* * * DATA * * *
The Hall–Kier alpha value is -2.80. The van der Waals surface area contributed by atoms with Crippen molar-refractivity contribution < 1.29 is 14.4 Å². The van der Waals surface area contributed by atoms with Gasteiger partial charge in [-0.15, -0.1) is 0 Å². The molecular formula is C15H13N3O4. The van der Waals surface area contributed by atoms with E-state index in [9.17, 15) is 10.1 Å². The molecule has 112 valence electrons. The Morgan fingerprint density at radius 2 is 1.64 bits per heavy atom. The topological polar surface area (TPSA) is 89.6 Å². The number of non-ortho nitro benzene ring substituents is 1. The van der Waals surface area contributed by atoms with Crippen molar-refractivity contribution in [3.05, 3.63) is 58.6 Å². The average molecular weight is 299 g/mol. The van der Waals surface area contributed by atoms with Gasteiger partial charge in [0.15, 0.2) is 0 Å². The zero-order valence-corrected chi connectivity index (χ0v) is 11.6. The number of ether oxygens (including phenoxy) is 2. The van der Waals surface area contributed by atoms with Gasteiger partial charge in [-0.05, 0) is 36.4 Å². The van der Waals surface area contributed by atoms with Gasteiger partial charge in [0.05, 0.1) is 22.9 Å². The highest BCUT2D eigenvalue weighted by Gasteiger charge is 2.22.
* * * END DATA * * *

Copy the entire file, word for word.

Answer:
The Hall–Kier alpha value is -2.80. The van der Waals surface area contributed by atoms with Crippen molar-refractivity contribution < 1.29 is 14.4 Å². The van der Waals surface area contributed by atoms with Gasteiger partial charge in [-0.15, -0.1) is 0 Å². The molecular formula is C15H13N3O4. The van der Waals surface area contributed by atoms with E-state index in [9.17, 15) is 10.1 Å². The molecule has 112 valence electrons. The Morgan fingerprint density at radius 2 is 1.64 bits per heavy atom. The topological polar surface area (TPSA) is 89.6 Å². The number of non-ortho nitro benzene ring substituents is 1. The van der Waals surface area contributed by atoms with Crippen molar-refractivity contribution in [3.05, 3.63) is 58.6 Å². The average molecular weight is 299 g/mol. The van der Waals surface area contributed by atoms with Gasteiger partial charge in [0.15, 0.2) is 0 Å². The zero-order valence-corrected chi connectivity index (χ0v) is 11.6. The number of ether oxygens (including phenoxy) is 2. The van der Waals surface area contributed by atoms with Gasteiger partial charge in [-0.05, 0) is 36.4 Å². The van der Waals surface area contributed by atoms with Gasteiger partial charge in [0.05, 0.1) is 22.9 Å². The highest BCUT2D eigenvalue weighted by Gasteiger charge is 2.22.